Inside one second-grade class, students are about to bring some new characters to life through a crash course in puppet-making. But this puppet workshop isn’t just about kids showing off their creativity. It’s also about getting them to open up about their feelings.
“I definitely see a huge change in kids’ attitudes and just their overall social-emotional well-being since the pandemic,” said Erin Trudeau, who teaches the class.
New data released this week by the Centers for Disease Control and Prevention is providing a closer look at the mental health of children in America. The analyzed data collected in 2021 — during the COVID-19 pandemic — and found that nearly 15% of kids between the ages of 5 and 17 received treatment for their
The data shows that more than 11% of children sought counseling and just over 8% were taking medication for their mental health. Boys were also more likely than girls (9% and 7.3% respectively) to be taking medication.
How children are faring since the pandemic has prompted soul-searching among mental health professionals at the University of Connecticut.
“Think about the lost social skills, opportunities to practice using big emotions and understanding and naming emotions,” said Sandy Chafouleas, professor of educational psychology at UConn’s Neag School of Education. “So, all those things were going to come in the door — in a door that’s already stressed. Schools were already stressed.”
With that, they came up with an idea: partnering with UConn’s Ballard Institute and Museum of Puppetry to create — a series of free, online YouTube videos hosted by a trio of puppets.
In the videos, the puppets help kids develop simple strategies for navigating big feelings.
“Whatever we wanted to do needed to be something that could be taught in three steps — three simple steps could be taught in less than five minutes, accessible to kids, appropriate for adults as well, and then could be packaged into something fun,” Chafouleas said.
The videos are available in both English and Spanish and come with curriculum that teachers can use in the classroom.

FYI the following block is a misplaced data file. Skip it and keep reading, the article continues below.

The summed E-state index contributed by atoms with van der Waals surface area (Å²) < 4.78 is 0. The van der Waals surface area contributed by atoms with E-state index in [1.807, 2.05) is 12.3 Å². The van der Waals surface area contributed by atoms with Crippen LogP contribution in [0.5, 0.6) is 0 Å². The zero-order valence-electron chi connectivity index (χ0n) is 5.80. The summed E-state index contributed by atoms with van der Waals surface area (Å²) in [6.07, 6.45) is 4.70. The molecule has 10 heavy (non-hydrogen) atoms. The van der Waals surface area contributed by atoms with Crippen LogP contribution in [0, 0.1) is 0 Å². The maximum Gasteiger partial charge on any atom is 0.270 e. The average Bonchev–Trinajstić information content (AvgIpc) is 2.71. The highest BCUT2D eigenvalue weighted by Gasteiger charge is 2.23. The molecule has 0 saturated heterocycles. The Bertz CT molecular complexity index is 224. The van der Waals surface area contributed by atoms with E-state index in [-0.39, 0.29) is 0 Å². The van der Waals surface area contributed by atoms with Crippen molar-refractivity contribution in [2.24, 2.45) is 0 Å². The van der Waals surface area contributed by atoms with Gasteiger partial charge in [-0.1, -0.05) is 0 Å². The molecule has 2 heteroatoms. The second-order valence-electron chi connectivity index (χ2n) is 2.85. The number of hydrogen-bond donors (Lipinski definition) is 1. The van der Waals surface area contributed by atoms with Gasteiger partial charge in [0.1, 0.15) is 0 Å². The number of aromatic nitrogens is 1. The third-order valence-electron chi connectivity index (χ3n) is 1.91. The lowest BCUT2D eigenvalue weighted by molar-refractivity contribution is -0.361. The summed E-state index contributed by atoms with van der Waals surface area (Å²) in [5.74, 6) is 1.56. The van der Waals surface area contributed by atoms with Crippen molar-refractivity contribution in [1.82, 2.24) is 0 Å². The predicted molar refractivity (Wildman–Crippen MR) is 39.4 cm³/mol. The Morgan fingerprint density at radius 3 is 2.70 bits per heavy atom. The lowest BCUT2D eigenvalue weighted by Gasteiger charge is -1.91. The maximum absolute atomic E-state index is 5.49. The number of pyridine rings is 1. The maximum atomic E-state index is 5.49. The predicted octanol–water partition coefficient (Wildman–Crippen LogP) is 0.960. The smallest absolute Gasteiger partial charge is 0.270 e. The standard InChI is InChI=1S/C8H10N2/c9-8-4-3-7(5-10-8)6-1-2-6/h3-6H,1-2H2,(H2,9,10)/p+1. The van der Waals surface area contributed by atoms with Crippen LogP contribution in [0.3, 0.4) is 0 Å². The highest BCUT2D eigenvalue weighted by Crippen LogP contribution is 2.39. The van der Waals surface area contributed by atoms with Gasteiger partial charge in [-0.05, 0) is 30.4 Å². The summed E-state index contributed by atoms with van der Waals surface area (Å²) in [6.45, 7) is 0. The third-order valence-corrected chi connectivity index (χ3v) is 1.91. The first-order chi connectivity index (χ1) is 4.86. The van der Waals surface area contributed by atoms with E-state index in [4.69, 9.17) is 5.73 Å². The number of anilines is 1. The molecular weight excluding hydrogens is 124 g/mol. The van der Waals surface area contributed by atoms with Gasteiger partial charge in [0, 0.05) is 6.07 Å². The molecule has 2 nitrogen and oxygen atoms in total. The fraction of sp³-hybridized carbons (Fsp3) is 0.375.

Teachers have reached out to use the curriculum in states around the U.S., and the videos are gaining a following in the United Kingdom, Australia and Mexico.
“We have fun names for them now, like ‘Shake Out the Yuck’ and ‘Turning the Dial,’ but these are strategies and things that we can do throughout our life,” said Emily Iovino, implementation coordinator of the initiative. “They’re really important life skills to be able to help us when we are out in the world.”
In the classroom, those strategies come to life, with puppet-making workshops like the recent one at North Windham Elementary School in Connecticut.
“You can feel the energy in the room and the joy from the kids, and that’s something that’s just so rewarding,” Iovino said.
Second-grader Kei Morales adores the “Feel Your Best Self” puppets and created her own handmade book about them.
“At home, I’ve been going to my mom’s room and searching it up so I can go find more information about it,” she said, adding, “Sometimes when I get angry or frustrated, I use those, so they can help me when to calm down.”
But it’s not just kids who get into it.
“Honestly, I was wicked excited about getting to make my puppet,” said Trudeau, their teacher. “It just makes you smile because it’s kind of goofy — but just like with stuffed animals or with pets, I think that people feel connected to being able to talk to something other than themselves.”
Emily Wicks, who helped lead the puppet workshop and co-created “Feel Your Best Self,” said she hoped the children will share with others what they learned in class.
“We want the kids to take it home, show their siblings, show their caregivers, demonstrate these strategies and hopefully kind of keep them in their back pocket,” Wicks said.